"Now here's something I've noticed about girls, after years of careful observation. They tend to sort themselves into groups of three. There's the hottest one, who is the boss. She dominates and controls the second-hottest one, who is the sidekick and second-in-command, and she instructs her in the art of clothes and sexiness. Then there's a third one, usually chubby or freakishly tall and skinny or otherwise afflicted, whom #1 and #2 both boss around."
King Dork by Frank Portman
The "mean girl" and her posse have been documented as a real phenomena in the teenage world. This set-up, though, has also become a cliche in teen books and movies.
Does the overworked cliche undermine reality? Hmmm. But that's beside the point. I want to talk about something else.
I keep wondering how teenage girls feel when they see this stereotype in a book or movie. Do girls recognize themselves as the head harpy? As the social climber hoping to get the harpy's place? As the loser girl in the bunch? Do they see nothing wrong with this scenario? Do they just assume the author is talking about someone else? Or do they wonder who the heck these people are?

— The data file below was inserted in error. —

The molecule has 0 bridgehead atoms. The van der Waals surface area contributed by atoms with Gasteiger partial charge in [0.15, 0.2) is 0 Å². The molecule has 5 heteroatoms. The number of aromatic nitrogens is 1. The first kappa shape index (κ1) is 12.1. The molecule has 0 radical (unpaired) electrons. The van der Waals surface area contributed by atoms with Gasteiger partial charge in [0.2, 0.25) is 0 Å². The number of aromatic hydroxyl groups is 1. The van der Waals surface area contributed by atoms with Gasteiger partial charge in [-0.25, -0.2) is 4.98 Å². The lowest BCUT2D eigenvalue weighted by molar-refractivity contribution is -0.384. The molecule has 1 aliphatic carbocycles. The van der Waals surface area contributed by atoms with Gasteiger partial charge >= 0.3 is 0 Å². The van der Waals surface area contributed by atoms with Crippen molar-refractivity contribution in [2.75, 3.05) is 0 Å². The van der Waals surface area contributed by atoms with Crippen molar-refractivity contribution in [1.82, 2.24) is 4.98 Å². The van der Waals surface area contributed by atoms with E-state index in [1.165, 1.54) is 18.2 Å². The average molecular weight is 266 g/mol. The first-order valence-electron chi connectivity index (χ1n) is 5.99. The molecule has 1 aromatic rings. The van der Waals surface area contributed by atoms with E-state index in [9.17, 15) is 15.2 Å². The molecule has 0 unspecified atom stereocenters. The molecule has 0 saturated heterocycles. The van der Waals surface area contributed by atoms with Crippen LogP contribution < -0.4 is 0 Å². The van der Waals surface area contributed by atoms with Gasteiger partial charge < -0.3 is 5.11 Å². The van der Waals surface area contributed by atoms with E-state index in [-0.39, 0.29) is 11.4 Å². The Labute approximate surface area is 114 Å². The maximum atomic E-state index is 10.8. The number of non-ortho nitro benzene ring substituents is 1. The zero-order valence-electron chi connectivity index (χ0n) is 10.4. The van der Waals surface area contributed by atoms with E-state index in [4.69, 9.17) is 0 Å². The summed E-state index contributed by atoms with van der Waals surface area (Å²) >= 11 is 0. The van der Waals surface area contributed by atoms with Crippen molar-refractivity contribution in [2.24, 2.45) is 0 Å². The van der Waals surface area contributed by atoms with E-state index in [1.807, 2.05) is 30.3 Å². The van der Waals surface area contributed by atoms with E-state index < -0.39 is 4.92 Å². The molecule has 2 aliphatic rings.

Girls are portrayed horribly in books like The A-List and The Gossip Girl. But those books aren't very well regarded, and there's a big question about how seriously readers take them. Books like King Dork, however, are well-reviewed and considered serious literature. Readers aren't reading them for laughs.
Boys take a beating in a lot of YA books, too, including King Dork. When, say, an adolescent athlete sees his kind described as tormenting and abusing weaker kids, what goes through his mind?
I'm not saying that no one should write about these kinds of characters because their real-life counterparts might be injured. I'm saying that I really can't imagine how kids feel about seeing themselves portrayed this way.